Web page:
This past weekend, I was able to do something I have not done since April … attend a tournament! Unlike most of my brethren from the Outlanders, I am unable to participate in the closest GT since I am the primary organizer of it, and between that and finishing my Master’s degree this past summer I was able to play very little Warhammer. Thankfully, this fall I had more free time, and I got to get in 5 games with the Empire. At the Bugeater, a great guy named Hayne told me that his group was putting on a tournament called Rock Wars GT at the end of September. It had 20 some people attend last year, but he was really hoping to boost it up to a comparable size compared to our fantasy field in 2012. The GT was the weekend before debate season started, so I knew I’d be able to go. I couldn’t miss a day of teaching (I only get one personal day a year), so as a grad present to myself I flew out to Little Rock. The Outlanders traveled in force, however, as fellow Warhammer nuts Dan Gor, Adam, Travis, and Billy drove down on Friday.
The tournament was a 2 day, 5 round event. 2500 points, with no hard comp. Instead, there’s a 50 point soft comp score that you know about well ahead of time. There are army specific penalties (so for Empire you get -5 points for having more than one Helblaster, for example), or in the case of Wood Elves a +5 point handicap for bringing the hippies.
Battle points are 15-5 for a win, 13-7 for a minor win, and 10-10 for a draw. There are 5 bonus battle points up for grabs each game. It is entirely possible for both players to grab the 5 bonus points, and happened often. You always used VPs to determine the winner, but like the Bugeater there were five secret missions (you can only use each one time) that give you a bonus 300 VPs if you complete it.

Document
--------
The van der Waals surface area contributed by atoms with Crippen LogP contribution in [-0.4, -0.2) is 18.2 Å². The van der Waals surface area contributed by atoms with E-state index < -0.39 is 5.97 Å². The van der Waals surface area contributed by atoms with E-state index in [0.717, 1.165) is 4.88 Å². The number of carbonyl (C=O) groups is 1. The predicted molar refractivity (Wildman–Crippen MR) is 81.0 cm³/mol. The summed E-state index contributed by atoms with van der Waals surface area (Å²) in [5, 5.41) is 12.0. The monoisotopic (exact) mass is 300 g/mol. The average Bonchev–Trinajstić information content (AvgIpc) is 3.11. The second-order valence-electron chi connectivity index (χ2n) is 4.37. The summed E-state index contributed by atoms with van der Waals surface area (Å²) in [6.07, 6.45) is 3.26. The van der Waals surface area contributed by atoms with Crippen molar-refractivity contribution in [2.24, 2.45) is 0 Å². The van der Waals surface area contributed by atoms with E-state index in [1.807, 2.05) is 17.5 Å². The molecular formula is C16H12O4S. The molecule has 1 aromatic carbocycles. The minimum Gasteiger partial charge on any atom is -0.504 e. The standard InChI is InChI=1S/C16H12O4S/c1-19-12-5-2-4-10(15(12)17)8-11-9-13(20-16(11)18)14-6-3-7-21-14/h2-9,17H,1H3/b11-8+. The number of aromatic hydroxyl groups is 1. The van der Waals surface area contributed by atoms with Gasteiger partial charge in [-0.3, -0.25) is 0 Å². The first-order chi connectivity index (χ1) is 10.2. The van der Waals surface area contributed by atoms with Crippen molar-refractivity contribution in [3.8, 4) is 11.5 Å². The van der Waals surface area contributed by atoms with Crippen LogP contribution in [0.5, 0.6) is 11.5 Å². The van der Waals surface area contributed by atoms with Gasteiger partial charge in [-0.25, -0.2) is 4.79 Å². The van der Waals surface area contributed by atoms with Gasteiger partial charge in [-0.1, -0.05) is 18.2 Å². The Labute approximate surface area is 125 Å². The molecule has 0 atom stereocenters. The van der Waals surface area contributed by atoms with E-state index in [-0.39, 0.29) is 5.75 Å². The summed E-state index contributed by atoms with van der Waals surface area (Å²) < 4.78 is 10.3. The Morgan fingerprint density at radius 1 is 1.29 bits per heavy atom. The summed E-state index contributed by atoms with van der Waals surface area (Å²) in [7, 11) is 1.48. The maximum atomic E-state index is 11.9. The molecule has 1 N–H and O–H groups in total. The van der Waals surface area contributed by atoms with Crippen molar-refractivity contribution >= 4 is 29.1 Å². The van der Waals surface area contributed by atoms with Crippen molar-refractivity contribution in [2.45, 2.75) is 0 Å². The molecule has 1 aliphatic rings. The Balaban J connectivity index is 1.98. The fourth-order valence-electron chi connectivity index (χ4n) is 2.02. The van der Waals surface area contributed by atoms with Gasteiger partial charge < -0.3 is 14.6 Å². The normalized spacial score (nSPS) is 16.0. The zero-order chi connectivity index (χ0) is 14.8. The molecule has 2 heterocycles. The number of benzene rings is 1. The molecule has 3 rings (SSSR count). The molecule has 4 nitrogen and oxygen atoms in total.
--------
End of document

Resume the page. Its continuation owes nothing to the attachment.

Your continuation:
Painting was on a 50 point scale. 45 points was the cap, and if you were one of the top 5 painted armies you got additional points up to the 50 max.
Sports was also on a 50 (45 cap) scale. 45 was the max, and you got +1 point per best game vote that you received.
The mission scenarios rotated through the book deployments, but would forego the weird aspects of the book mission (no auto-lose for losing standards, for example). There were other elements to the scenarios: in game 2 you had a “raspberry” that you could give a character, and he could throw it at an enemy within 12″ to stop them from moving for a turn. In game 3 you could call the Hogs of War, and they’d move in 4d6″ direction, and any units they passed through would suffer 2d6 hits with the strength equal to the turn number. They were definitely game changing, but if you were smart about it it wasn’t unfair or broken.
For the summer campaign at our store I had been running a Popemobile, a lvl 4 / lvl 2, 2 40 man halberd blocks, a 20 man spear detachment, 2 4 man demigryph units, a stank, a hurricanum, and two cannons. I made a couple of tweaks, partially because I didn’t feel like painting 20 spears, and partially because I felt it was a more viable option. I dropped the spears and the level 4 to give myself a 10 man inner circle knight unit with full command and the flaming banner. I only got to test this version of the list once against Adam. Although I lost the game, the knights did really well and took on a crypt horror by itself and finished it off. I was confident that this gave me another unit that could either do damage or absorb some blows thanks to the 1+ armor save. I went with a lvl 2 fire wizard because fireball is always good, and flaming sword is awesome if I happen to get it.